Simultaneously, other commands interfered with “the hackers’ control over the instrumentalities of their crimes” to prevent re-infection.

According to the warrant, the FBI would notify internet service providers (ISPs) to inform the affected customers after the operation.

Threatened national security

“China’s hackers are targeting American civilian critical infrastructure, pre-positioning to cause real-world harm to American citizens and communities in the event of conflict,” said FBI director Christopher Wray in a press release.

Warning that this constituted a potential threat to the physical safety of US citizens, he added: “Volt Typhoon malware enabled China to hide as they targeted our communications, energy, transportation, and water sectors.”

A joint cybersecurity advisory published by the US and foreign partner agencies in Canada, Australia, and New Zealand on May 24th, 2023, claimed a group of hackers sponsored by the People’s Republic of China was using compromised routers to hide while committing hacks and espionage.

These hackers operated under US-based internet protocol (IP) addresses, deceptively blending into local digital traffic in the area.

A Microsoft report adds that Volt Typhoon has been active since 2021, and also says it targets critical infrastructure in the US.

“This Volt Typhoon campaign is pursuing development of capabilities that could disrupt critical communications infrastructure between the United States and Asia region during future crises,” the report stated.

A December 2023 legally sanctioned operation disrupted a botnet of hundreds of US-based SOHO routers hijacked by hackers sponsored by the People’s Republic of China (PRC).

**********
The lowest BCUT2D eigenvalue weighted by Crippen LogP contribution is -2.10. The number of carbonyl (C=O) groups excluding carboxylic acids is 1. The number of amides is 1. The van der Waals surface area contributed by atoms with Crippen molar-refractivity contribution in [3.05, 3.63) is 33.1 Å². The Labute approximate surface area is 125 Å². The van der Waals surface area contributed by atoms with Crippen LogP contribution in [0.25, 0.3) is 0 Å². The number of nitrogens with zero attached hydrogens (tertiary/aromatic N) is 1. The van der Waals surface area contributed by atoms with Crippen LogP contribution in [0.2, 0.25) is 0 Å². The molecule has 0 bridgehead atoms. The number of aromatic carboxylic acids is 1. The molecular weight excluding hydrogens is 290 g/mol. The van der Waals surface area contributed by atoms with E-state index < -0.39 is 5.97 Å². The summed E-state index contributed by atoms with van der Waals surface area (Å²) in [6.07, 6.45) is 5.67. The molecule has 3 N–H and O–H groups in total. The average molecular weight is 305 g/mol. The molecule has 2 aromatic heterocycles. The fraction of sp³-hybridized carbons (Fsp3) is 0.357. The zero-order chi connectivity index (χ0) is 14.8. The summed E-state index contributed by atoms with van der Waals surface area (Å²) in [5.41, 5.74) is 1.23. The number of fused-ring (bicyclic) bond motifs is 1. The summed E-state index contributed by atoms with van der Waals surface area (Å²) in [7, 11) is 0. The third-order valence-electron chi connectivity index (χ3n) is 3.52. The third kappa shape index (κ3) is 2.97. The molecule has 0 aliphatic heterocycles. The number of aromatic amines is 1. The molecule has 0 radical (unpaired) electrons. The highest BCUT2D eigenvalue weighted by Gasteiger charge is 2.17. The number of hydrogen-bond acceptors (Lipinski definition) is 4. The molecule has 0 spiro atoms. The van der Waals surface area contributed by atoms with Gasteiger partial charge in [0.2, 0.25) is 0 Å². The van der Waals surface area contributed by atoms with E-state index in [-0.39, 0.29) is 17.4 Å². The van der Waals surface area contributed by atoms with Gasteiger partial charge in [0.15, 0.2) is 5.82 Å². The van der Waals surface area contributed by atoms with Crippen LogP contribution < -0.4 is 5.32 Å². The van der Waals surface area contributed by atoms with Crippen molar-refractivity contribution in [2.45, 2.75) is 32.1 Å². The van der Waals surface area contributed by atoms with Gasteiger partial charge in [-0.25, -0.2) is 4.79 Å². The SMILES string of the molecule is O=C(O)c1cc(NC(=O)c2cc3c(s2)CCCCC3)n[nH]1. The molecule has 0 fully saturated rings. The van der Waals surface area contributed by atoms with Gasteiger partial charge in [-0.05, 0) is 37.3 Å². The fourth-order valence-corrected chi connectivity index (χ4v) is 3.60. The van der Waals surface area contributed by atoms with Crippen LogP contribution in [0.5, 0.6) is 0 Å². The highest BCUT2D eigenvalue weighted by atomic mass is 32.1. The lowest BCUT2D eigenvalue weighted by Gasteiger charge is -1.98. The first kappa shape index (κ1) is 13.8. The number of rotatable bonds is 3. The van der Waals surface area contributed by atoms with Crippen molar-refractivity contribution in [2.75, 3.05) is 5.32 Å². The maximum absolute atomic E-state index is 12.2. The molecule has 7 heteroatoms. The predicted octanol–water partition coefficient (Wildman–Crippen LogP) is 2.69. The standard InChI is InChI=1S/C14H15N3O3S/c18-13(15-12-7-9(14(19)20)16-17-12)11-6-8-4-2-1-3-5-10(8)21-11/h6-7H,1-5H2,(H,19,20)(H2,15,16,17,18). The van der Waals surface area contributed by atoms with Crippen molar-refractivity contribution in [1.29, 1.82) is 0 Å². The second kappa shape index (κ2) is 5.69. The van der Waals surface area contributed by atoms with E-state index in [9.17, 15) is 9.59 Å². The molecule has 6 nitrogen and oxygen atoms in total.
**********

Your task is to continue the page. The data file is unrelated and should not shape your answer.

“The Justice Department has disrupted a PRC-backed hacking group that attempted to target America’s critical infrastructure utilizing a botnet,” said US attorney general Merrick Garland. “The United States will continue to dismantle malicious cyber operations – including those sponsored by foreign governments – that undermine the security of the American people.”

Deputy attorney general Lisa Monaco added: "In wiping out the KV Botnet from hundreds of routers nationwide, the Department of Justice is using all its tools to disrupt national security threats – in real-time.”

Routers still vulnerable

The DoJ says the operation was temporary and did not impact legitimate operations or collect information from hacked routers.

“A router’s owner can reverse these mitigation steps by restarting the router,” it added. “However, a restart that is not accompanied by mitigation steps similar to those the court order authorized will make the router vulnerable to reinfection.”

Any US citizen who believes they have a compromised router is advised to visit the FBI’s Internet Crime Complaint Center or report online to national cybersecurity body CISA.

The DoJ warned: “The remediated routers remain vulnerable to future exploitation by Volt Typhoon and other hackers, and the FBI strongly encourages router owners to remove and replace any end-of-life SOHO router currently in their networks.”